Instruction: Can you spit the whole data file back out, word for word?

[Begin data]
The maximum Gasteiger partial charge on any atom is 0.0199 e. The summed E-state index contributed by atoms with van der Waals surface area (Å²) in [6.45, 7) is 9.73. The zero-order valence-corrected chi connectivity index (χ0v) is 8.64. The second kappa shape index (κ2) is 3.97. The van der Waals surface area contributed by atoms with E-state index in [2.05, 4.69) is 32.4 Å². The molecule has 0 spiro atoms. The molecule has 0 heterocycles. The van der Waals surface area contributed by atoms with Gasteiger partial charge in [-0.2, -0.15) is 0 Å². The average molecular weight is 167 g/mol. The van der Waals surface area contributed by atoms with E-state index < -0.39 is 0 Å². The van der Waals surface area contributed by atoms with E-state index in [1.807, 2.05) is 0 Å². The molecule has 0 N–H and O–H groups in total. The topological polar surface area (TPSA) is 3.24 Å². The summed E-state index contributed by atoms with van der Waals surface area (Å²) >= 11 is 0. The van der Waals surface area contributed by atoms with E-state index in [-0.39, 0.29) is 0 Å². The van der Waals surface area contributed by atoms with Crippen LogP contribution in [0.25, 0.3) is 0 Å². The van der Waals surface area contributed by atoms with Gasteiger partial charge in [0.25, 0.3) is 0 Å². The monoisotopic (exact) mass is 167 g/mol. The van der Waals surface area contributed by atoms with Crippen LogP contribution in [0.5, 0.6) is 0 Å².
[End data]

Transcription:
The maximum Gasteiger partial charge on any atom is 0.0199 e. The summed E-state index contributed by atoms with van der Waals surface area (Å²) in [6.45, 7) is 9.73. The zero-order valence-corrected chi connectivity index (χ0v) is 8.64. The second kappa shape index (κ2) is 3.97. The van der Waals surface area contributed by atoms with E-state index in [2.05, 4.69) is 32.4 Å². The molecule has 0 spiro atoms. The molecule has 0 heterocycles. The van der Waals surface area contributed by atoms with Gasteiger partial charge in [-0.2, -0.15) is 0 Å². The average molecular weight is 167 g/mol. The van der Waals surface area contributed by atoms with E-state index < -0.39 is 0 Å². The van der Waals surface area contributed by atoms with E-state index in [1.807, 2.05) is 0 Å². The molecule has 0 N–H and O–H groups in total. The topological polar surface area (TPSA) is 3.24 Å². The summed E-state index contributed by atoms with van der Waals surface area (Å²) >= 11 is 0. The van der Waals surface area contributed by atoms with E-state index in [-0.39, 0.29) is 0 Å². The van der Waals surface area contributed by atoms with Crippen LogP contribution in [0.25, 0.3) is 0 Å². The van der Waals surface area contributed by atoms with Gasteiger partial charge in [0.25, 0.3) is 0 Å². The monoisotopic (exact) mass is 167 g/mol. The van der Waals surface area contributed by atoms with Crippen LogP contribution in [0.5, 0.6) is 0 Å².